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Fast Take   Story by Dwight Drum
Web work by Larsen & Drum    Images by Drum
  
NHRA triggers decisions, decisions (Part 1)

We all make decisions though many are not a part of our jobs, but when your job is making decisions it often indicates your choices will affect more people than the effects of any private options. When your job is executive level the effects of most decisions are certain to bring on consequences that are often multiplied many times. Since change is more inevitable than rare, decisions are unavoidable.

Reporter Dwight Drum quizzed NHRA President Tom Compton, NASCAR President Mike Helton, drag racing icon “Big Daddy” Don Garlits, NMCA champion Troy Coughlin NASCAR Vice-President of Competition Robin Pemberton, and NASCAR team owner J.D. Gibbs about their decision making process. Methods might seem as complicated as they are necessary, but big decision makers tend to have common means.

NHRA drag racing is a different form of motorsports, but when it comes to decisions it’s more like the same speed and caution. The mix of NHRA and NASCAR decision makers found words to describe their experience with choices.


Tom Compton [NHRA President]

Making important decisions. Does the decision-making process every get easier?
“Making a decision is a serious thing. We make decisions all of the stake-holders in this sport from our teams, for our tracks, for our sponsor and for our fans. We take that very seriously. We try to collect as much input as we can to make sure we can make things work for all of the people who have an investment in our sport. And so I don’t l know that it gets any easier. Each decision is different. There are a different set of factors to weigh. A lot of them are pretty complex. I’d say no. We try to take each one as it comes and try to evaluate to make sure our decision is going to work for as many people as possible over the long run.”


Mike Helton [NASCAR President]

You have made plenty of important decisions. Does the decision-making process every get easier?
“What makes it easier is that we have a lot more people involved in our decision making process, that makes it easier. When I first started with NASCAR it was me and Bill…or it was Bill…but over time in fairness of the enormity of everything that we do, we continue to add layers of support for the industry inside our company. There is a lot of talent there. And so we analyze decisions a lot more than we used to, so there is a lot of help in the decision-making process in NASCAR.

“You know what, the longer we stayed around you can make an argument that decisions are more complicated and therefore harder to make, but that’s why we created the R&D center in order to help us make decisions that we didn’t have 15 years ago.”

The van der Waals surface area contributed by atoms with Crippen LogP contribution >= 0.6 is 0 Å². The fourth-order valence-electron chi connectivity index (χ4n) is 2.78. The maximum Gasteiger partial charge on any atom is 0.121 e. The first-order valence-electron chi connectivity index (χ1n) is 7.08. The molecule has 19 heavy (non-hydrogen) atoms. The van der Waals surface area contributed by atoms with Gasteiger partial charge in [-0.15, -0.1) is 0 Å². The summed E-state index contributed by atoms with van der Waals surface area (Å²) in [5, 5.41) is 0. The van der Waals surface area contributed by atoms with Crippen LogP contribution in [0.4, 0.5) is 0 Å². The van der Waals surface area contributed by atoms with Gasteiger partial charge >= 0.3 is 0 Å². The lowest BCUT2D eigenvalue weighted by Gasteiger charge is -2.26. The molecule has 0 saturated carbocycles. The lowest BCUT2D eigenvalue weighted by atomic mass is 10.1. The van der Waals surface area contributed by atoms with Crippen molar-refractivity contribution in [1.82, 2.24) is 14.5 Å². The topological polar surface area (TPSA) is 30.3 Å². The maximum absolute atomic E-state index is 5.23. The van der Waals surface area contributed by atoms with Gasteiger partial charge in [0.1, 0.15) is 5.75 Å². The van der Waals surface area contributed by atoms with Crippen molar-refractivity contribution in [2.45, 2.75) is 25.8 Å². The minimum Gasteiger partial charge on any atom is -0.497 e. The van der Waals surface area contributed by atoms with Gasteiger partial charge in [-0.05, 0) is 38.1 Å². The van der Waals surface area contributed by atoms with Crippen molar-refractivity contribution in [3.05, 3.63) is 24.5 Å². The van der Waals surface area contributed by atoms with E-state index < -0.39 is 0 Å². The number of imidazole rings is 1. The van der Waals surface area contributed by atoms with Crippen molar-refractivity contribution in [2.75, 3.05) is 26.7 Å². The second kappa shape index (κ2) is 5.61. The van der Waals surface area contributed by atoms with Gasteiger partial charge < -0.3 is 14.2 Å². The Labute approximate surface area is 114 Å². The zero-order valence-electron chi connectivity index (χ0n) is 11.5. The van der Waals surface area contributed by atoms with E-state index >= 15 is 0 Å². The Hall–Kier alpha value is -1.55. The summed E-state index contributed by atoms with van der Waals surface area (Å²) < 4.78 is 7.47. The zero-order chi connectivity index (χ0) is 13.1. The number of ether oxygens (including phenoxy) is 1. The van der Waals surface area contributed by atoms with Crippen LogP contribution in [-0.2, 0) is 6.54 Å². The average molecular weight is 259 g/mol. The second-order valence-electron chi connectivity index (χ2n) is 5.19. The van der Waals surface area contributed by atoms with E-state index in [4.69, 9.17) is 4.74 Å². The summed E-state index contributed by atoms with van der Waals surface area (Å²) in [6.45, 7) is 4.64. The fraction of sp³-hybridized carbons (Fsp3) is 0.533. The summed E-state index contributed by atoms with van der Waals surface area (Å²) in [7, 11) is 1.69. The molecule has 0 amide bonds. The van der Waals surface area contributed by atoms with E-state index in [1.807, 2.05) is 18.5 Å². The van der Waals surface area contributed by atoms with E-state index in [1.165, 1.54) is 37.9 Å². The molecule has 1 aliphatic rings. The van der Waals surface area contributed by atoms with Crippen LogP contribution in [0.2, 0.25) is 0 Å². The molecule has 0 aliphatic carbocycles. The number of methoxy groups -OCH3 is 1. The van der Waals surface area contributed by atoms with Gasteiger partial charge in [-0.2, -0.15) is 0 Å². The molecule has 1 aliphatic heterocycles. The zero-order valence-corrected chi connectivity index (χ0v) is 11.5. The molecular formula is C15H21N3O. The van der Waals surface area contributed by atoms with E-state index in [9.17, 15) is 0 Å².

Success brings on a whole new environment, a new magnitude where change is also amplified. Yet a pattern to nature of business life at top levels emerged from responses.


 
“Big Daddy” Don Garlits [Drag racing legend]

You’ve made a lot of decisions. Do decisions become easier over time?
“Decisions that are really important are never really easy to make. You never know if you are making it the right way. You use all the information you could possibly get, the model of whatever you think is in your head and you go by that. But even that can be wrong. I haven’t made all of decisions right. I made enough right that it made a difference. I always tried to base a decision on good information. That’s the key.

“When I decided I was going to build a rear engine car and take it out and run it was one of my major decisions. I could have built another new slingshot like everybody else and took the transmission out and made a different kind that wouldn’t blow up. But I wanted to go with a rear engine car. I based the decision on information. That information was at Indianapolis they had rear engine cars moving around in traffic at 200 mph and they could do it. We ought to be able to go in a straight line without anybody bumping into us then at 200 mph. It was a good decision.

Then I made a decision to put a helicopter engine in a dragster because it was supposed to have 2100 horsepower. It would have been a lot lighter and faster than a fuel dragster. That wasn’t a good decision, but I didn’t have good information. The engine wasn’t 2100 hp like they told me.”

NHRA triggers decisions part 2 coming soon.


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